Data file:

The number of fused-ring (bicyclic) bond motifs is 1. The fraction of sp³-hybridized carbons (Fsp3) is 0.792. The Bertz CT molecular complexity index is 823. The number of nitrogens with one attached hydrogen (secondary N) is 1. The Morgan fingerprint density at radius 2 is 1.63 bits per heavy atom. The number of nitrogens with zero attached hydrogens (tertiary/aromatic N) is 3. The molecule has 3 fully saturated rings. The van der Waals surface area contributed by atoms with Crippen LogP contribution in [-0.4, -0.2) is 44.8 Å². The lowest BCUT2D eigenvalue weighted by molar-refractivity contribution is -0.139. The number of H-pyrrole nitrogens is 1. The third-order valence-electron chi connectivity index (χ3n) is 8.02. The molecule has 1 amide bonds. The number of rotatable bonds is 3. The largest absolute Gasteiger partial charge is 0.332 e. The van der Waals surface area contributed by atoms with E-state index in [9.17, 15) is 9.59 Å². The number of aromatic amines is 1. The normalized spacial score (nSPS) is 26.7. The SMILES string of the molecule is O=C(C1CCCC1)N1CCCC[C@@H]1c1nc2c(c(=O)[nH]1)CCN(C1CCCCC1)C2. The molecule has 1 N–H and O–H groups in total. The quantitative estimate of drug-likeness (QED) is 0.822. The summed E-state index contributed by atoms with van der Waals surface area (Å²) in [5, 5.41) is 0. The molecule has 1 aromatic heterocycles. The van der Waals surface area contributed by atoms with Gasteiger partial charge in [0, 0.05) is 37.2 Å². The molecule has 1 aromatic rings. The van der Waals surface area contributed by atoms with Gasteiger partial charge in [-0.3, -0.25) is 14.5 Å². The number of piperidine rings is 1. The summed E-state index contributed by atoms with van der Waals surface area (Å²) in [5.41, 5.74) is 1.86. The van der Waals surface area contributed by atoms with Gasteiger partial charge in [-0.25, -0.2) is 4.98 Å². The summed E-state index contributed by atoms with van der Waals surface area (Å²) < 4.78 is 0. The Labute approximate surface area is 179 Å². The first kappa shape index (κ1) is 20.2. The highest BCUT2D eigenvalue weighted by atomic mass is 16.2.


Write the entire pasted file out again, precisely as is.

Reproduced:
The number of fused-ring (bicyclic) bond motifs is 1. The fraction of sp³-hybridized carbons (Fsp3) is 0.792. The Bertz CT molecular complexity index is 823. The number of nitrogens with one attached hydrogen (secondary N) is 1. The Morgan fingerprint density at radius 2 is 1.63 bits per heavy atom. The number of nitrogens with zero attached hydrogens (tertiary/aromatic N) is 3. The molecule has 3 fully saturated rings. The van der Waals surface area contributed by atoms with Crippen LogP contribution in [-0.4, -0.2) is 44.8 Å². The lowest BCUT2D eigenvalue weighted by molar-refractivity contribution is -0.139. The number of H-pyrrole nitrogens is 1. The third-order valence-electron chi connectivity index (χ3n) is 8.02. The molecule has 1 amide bonds. The number of rotatable bonds is 3. The largest absolute Gasteiger partial charge is 0.332 e. The van der Waals surface area contributed by atoms with E-state index in [9.17, 15) is 9.59 Å². The number of aromatic amines is 1. The normalized spacial score (nSPS) is 26.7. The SMILES string of the molecule is O=C(C1CCCC1)N1CCCC[C@@H]1c1nc2c(c(=O)[nH]1)CCN(C1CCCCC1)C2. The molecule has 1 N–H and O–H groups in total. The quantitative estimate of drug-likeness (QED) is 0.822. The summed E-state index contributed by atoms with van der Waals surface area (Å²) in [5, 5.41) is 0. The molecule has 1 aromatic heterocycles. The van der Waals surface area contributed by atoms with Gasteiger partial charge in [0, 0.05) is 37.2 Å². The molecule has 1 aromatic rings. The van der Waals surface area contributed by atoms with Gasteiger partial charge in [-0.3, -0.25) is 14.5 Å². The number of piperidine rings is 1. The summed E-state index contributed by atoms with van der Waals surface area (Å²) in [5.41, 5.74) is 1.86. The van der Waals surface area contributed by atoms with Gasteiger partial charge in [-0.25, -0.2) is 4.98 Å². The summed E-state index contributed by atoms with van der Waals surface area (Å²) < 4.78 is 0. The Labute approximate surface area is 179 Å². The first kappa shape index (κ1) is 20.2. The highest BCUT2D eigenvalue weighted by atomic mass is 16.2.